Lechner needed the data to develop an agent-based model, a simulation model. "With an agent-based model, you can often mimic reality very accurately. Such a model is particularly useful when studying complex systems. What makes my research stand out is that my model tackles the major research challenges in this field: Using context-specific survey data and social theories for household decision-making as well as linking the households’ decisions to floods that increase in severity and frequency with climate change. My model therefore can replicate household behaviour more realistically.”

Lechner explains how agent-based modelling works. “An ‘agent’ is a person or object, such as a car or tree, and in my case, a household. You can assign individual characteristics to each agent. This could be someone’s age, income, possessions or education, or the extent to which someone expects a flood to actually take place and how concerned they are about it.” By combining the agent’s characteristics with rules, agents make decisions. For instance, a household can only adapt a measure if it can afford it. 

Behaviour and choices under different circumstances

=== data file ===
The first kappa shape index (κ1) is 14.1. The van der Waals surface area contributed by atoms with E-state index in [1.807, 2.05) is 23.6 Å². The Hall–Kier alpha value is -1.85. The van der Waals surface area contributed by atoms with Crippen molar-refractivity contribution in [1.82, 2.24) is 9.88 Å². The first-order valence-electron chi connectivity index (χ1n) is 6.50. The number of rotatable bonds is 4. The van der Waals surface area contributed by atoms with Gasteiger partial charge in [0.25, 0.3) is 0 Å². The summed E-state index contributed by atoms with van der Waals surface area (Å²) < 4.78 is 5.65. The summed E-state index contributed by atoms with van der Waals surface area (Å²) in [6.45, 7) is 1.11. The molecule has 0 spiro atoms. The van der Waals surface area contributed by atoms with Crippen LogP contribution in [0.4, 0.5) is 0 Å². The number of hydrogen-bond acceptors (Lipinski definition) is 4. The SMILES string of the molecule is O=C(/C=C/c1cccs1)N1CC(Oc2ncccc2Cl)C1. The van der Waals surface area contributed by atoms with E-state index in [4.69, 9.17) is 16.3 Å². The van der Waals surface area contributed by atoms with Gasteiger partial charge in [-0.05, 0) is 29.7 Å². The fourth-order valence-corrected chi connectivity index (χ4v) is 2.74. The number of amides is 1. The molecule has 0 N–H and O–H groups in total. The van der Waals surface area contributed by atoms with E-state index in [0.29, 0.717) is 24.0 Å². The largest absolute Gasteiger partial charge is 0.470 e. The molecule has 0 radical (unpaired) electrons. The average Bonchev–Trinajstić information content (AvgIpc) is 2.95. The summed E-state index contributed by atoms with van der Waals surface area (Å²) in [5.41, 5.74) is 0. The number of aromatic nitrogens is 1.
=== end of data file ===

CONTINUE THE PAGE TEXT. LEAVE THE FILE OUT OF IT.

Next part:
Lechner obtained data on household characteristics and behaviour from surveys conducted in previous research and from literature. He also used available flood risk maps and downloaded locations of residential complexes and houses from OpenStreetMap. “With the data in the agent-based model, you can carry out numerous experiments. Each experiment is repeated for hundreds of times. This gives you a whole set of outcomes that reveal behaviour and choices under different scenarios.”  

You can also factor the influence of the environment into the model, says Lechner. “If a neighbour takes measures, someone might be more likely to think: I should do something too. To understand whether household adaptation without external influences is enough to keep up with climate change, I left out government policies, such as encouragement through subsidies or advertisements. That could be interesting for follow-up research.”

Keep water out or limit damage